- HR Activities & Processes – Some of the most important examples of HR activities include Employee Relations, Manpower Forecasts, Training & Development, Compensation, and Organizational Development. These activities are measured with the help of efficiency metrics like Cost of Hire, Learning budget, Number of candidates per post, Time to hire, Number of vacancies, etc. While these metrics are great at gauging how efficient HR activities are, they don’t express the outcomes in terms of quality.
- HR Outcomes – These activities lead to HR outcomes which are measured as KPIs. Some of the examples include Employee engagement, turnover, retention, Individual and Team performance, Absenteeism rate, Quality of hire, etc. Such metrics give useful insight into how the workforce is doing.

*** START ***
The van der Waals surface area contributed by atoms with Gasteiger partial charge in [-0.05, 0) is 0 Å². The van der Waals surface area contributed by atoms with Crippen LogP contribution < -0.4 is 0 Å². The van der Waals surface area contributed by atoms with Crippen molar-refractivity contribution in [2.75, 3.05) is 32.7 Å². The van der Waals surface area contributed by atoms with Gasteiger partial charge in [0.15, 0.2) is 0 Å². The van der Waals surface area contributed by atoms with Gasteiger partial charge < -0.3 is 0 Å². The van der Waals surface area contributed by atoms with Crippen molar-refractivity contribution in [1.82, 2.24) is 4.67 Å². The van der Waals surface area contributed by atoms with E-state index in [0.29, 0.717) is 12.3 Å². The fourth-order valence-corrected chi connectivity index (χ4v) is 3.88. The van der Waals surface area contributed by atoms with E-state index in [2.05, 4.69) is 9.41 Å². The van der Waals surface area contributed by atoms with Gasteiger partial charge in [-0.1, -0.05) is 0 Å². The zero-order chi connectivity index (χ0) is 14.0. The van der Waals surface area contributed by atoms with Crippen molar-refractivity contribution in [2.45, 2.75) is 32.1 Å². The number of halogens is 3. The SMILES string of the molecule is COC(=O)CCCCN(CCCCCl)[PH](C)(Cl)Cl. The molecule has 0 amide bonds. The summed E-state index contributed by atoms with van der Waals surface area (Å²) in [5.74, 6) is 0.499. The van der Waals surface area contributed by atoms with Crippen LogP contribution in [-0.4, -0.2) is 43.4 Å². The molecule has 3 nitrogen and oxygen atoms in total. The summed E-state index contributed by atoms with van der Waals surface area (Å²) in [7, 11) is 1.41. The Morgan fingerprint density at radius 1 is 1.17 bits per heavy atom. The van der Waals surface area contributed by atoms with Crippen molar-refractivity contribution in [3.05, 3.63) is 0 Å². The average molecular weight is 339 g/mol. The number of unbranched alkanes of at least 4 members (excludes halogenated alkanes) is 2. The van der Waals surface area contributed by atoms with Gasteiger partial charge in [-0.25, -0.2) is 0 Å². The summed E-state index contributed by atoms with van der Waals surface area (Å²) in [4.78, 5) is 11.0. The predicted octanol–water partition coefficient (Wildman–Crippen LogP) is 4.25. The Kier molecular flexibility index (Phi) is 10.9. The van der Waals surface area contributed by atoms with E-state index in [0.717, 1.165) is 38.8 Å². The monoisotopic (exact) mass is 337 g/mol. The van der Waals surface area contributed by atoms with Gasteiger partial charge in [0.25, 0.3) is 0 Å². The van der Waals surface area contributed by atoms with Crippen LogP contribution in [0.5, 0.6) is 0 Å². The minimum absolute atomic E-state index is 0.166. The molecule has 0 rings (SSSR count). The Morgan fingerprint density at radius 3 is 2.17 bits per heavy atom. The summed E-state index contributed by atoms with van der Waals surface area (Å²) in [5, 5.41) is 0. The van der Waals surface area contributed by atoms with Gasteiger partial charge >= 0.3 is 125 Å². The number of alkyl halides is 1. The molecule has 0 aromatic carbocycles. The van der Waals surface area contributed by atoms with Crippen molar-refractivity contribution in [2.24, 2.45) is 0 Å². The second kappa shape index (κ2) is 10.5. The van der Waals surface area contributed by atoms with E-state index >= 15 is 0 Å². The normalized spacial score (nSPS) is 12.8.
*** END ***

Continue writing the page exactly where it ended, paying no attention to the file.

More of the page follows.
- Organizational Outcomes – HR outcomes are not sufficient; a business wants to make an impact on the organizational goals in the end. The strategic goals are measured in terms of Productivity, Profit, Customer satisfaction, Market capitalization, Customer loyalty, and more. Such outcomes add value to an organization and make the business profitable in the long run.
HR Value Chain In Action – What To Expect?
Implementing an HR value chain model demands creating a chain of people and processes. It involves analytics that links what the HR teams do to add value to the business. Here are a few components of the HR value chain in practice.
- HR Enablers – The influencers in the business that facilitate proper HR processes like design, marketing, and budgeting.